‘Curse of the Starving Class’: Sam Shepard done right

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There is so much that can go wrong in any production of a Sam Shepard play — casting, tone, design — that when everything is done right it’s a cause for celebration.

That’s what has occurred with Gordon Edelstein’s Long Wharf Theatre staging of “Curse of the Starving Class,” so you really need to get to New Haven between now and March 10 when the show closes.

Shepard has always been an acquired taste (one which many people never acquire).

Shepard’s world view is darkly comic and he veers from the real to the surreal with alarming speed, but his take on the lost American dream, collapsing families, and unbridled commerce rolling over almost everything in the past century can be as gripping as the work of Arthur Miller, Eugene O’Neill and Tennessee Williams.

Unlike those titans, however, Shepard is willing to alienate a good portion of the mainstream theater audience to have his say (this is the reason he has never joined peer David Mamet as a Broadway favorite). He’s like Beckett in his relationship with the audience — an entertainer, to be sure, but a take or leave it kind of guy.

Edelstein has assembled a terrific cast led by frequent collaborator Judith Ivey and Kevin Tighe as the dazed, distracted matriarch and patriarch of a farm family living on the edge of the desert in California.

Ella (Ivey) and Weston (Tighe) are lost in their own dreams of money and eventual comfort somewhere else, so they haven’t really been fit parents to Wesley (Peter Albrink) and Emma (Elvy Yost).

Both parents are so tuned out and self-involved that at key points in the play each of them decides to take a nap on the kitchen table — and there they sleep while their farm and their family is falling to pieces.

Only an actress with great comic timing — and prodigious audience rapport — can make a selfish, detached mother funny, and that’s what Judith Ivey does here. But the comedy she and Edelstein find in a bleak situation doesn’t detract from the seriousness of Shepard’s intentions — the laughs heighten the drama (and the horror).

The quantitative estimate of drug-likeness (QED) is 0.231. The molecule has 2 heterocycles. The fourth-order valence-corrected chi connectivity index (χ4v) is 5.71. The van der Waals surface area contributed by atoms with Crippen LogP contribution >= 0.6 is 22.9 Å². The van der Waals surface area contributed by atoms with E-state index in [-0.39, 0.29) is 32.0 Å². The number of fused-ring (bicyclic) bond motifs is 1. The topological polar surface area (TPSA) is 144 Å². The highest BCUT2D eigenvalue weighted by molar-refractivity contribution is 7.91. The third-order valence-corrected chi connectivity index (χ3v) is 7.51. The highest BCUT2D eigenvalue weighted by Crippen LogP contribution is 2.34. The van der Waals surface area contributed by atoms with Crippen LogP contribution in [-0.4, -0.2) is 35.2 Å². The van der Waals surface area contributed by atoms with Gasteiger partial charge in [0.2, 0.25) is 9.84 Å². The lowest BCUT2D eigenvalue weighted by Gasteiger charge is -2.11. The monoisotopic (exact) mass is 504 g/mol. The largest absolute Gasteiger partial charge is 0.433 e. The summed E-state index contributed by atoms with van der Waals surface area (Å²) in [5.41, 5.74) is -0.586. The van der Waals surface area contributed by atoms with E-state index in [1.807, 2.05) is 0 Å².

Tighe is equally skilled at walking a very fine line between hopelessness and hilarity, and the actor gets a few monologues where Shepard’s poetry really sings.

Mention must be made of the great set design by Michael Yeagan who has opened up the rear of the Long Wharf stage space so that the desert really does seem to come right down to the wrecked farmhouse. He also uses that rear space for one of the biggest shock effects in the second half of the play.

Yeargan is a master of custom tailoring his designs to the tricky architecture of modern theaters — he is one of the very few who have conquered the awkward set-up of the Vivian Beaumont Theatre at Lincoln Center with designs that have used every inch of available space (his work on “South Pacfic” was breathtaking and made every seat in the thrust stage space a good one — something that is most often not the case for folks sitting on the two sides of the stage).

I could go on and on about this great production of “Curse of the Starving Class” but I would hate to take away from your enjoyment of its atmosphere of constant surprise and suspense. It’s a triumph for Edelstein and Long Wharf.

For more information on the show go to www.longwharf.org

Joe Meyers

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